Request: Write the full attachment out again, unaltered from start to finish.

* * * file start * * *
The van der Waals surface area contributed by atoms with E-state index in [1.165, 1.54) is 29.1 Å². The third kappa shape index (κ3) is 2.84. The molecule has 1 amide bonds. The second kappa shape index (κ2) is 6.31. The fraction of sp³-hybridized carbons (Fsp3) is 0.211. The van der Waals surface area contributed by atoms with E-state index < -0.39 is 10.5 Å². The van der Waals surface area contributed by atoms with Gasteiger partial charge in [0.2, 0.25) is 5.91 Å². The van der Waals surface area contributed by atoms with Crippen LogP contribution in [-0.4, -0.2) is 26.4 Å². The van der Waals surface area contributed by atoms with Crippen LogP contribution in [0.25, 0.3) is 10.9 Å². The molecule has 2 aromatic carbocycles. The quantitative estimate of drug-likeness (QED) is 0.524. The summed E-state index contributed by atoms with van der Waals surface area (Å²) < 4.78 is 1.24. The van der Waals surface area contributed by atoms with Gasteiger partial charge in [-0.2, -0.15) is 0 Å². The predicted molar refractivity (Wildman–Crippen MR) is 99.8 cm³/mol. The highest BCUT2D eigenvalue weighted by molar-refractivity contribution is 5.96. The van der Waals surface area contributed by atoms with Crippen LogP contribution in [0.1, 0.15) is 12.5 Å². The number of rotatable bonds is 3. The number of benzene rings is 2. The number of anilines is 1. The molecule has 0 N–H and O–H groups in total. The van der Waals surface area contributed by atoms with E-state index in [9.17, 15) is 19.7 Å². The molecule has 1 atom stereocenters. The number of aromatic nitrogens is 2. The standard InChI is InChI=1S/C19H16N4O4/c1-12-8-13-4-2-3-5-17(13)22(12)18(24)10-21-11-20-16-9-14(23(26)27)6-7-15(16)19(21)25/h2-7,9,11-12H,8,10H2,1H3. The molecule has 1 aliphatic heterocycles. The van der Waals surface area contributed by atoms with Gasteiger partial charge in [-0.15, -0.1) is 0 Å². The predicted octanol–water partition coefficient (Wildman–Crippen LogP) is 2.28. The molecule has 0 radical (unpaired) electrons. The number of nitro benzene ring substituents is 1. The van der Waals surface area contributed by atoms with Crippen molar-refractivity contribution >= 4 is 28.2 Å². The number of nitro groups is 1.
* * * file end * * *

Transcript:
The van der Waals surface area contributed by atoms with E-state index in [1.165, 1.54) is 29.1 Å². The third kappa shape index (κ3) is 2.84. The molecule has 1 amide bonds. The second kappa shape index (κ2) is 6.31. The fraction of sp³-hybridized carbons (Fsp3) is 0.211. The van der Waals surface area contributed by atoms with E-state index < -0.39 is 10.5 Å². The van der Waals surface area contributed by atoms with Gasteiger partial charge in [0.2, 0.25) is 5.91 Å². The van der Waals surface area contributed by atoms with Crippen LogP contribution in [-0.4, -0.2) is 26.4 Å². The van der Waals surface area contributed by atoms with Crippen LogP contribution in [0.25, 0.3) is 10.9 Å². The molecule has 2 aromatic carbocycles. The quantitative estimate of drug-likeness (QED) is 0.524. The summed E-state index contributed by atoms with van der Waals surface area (Å²) < 4.78 is 1.24. The van der Waals surface area contributed by atoms with Gasteiger partial charge in [-0.2, -0.15) is 0 Å². The predicted molar refractivity (Wildman–Crippen MR) is 99.8 cm³/mol. The highest BCUT2D eigenvalue weighted by molar-refractivity contribution is 5.96. The van der Waals surface area contributed by atoms with Crippen LogP contribution in [0.1, 0.15) is 12.5 Å². The number of rotatable bonds is 3. The number of benzene rings is 2. The number of anilines is 1. The molecule has 0 N–H and O–H groups in total. The van der Waals surface area contributed by atoms with E-state index in [9.17, 15) is 19.7 Å². The molecule has 1 atom stereocenters. The number of aromatic nitrogens is 2. The standard InChI is InChI=1S/C19H16N4O4/c1-12-8-13-4-2-3-5-17(13)22(12)18(24)10-21-11-20-16-9-14(23(26)27)6-7-15(16)19(21)25/h2-7,9,11-12H,8,10H2,1H3. The molecule has 1 aliphatic heterocycles. The van der Waals surface area contributed by atoms with Gasteiger partial charge in [-0.15, -0.1) is 0 Å². The predicted octanol–water partition coefficient (Wildman–Crippen LogP) is 2.28. The molecule has 0 radical (unpaired) electrons. The number of nitro benzene ring substituents is 1. The van der Waals surface area contributed by atoms with Crippen molar-refractivity contribution >= 4 is 28.2 Å². The number of nitro groups is 1.